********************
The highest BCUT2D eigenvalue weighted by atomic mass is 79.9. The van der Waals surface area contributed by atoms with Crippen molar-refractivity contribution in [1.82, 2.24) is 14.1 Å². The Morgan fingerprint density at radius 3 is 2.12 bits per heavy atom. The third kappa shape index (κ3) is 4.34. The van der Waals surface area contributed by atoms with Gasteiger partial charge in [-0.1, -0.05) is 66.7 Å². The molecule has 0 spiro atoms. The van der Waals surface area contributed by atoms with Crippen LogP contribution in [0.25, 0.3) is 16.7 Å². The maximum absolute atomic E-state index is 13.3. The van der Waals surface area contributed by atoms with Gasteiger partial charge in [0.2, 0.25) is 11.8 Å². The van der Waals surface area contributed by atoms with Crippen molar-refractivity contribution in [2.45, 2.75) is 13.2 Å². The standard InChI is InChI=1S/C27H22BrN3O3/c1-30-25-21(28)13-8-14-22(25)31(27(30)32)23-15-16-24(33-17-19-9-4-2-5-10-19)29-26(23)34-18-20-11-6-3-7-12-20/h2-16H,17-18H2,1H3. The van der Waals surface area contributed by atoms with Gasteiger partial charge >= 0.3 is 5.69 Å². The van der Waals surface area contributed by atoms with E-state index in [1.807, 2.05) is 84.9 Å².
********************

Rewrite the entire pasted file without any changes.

The highest BCUT2D eigenvalue weighted by atomic mass is 79.9. The van der Waals surface area contributed by atoms with Crippen molar-refractivity contribution in [1.82, 2.24) is 14.1 Å². The Morgan fingerprint density at radius 3 is 2.12 bits per heavy atom. The third kappa shape index (κ3) is 4.34. The van der Waals surface area contributed by atoms with Gasteiger partial charge in [-0.1, -0.05) is 66.7 Å². The molecule has 0 spiro atoms. The van der Waals surface area contributed by atoms with Crippen LogP contribution in [0.25, 0.3) is 16.7 Å². The maximum absolute atomic E-state index is 13.3. The van der Waals surface area contributed by atoms with Gasteiger partial charge in [0.2, 0.25) is 11.8 Å². The van der Waals surface area contributed by atoms with Crippen molar-refractivity contribution in [2.45, 2.75) is 13.2 Å². The standard InChI is InChI=1S/C27H22BrN3O3/c1-30-25-21(28)13-8-14-22(25)31(27(30)32)23-15-16-24(33-17-19-9-4-2-5-10-19)29-26(23)34-18-20-11-6-3-7-12-20/h2-16H,17-18H2,1H3. The van der Waals surface area contributed by atoms with Gasteiger partial charge >= 0.3 is 5.69 Å². The van der Waals surface area contributed by atoms with E-state index in [1.807, 2.05) is 84.9 Å².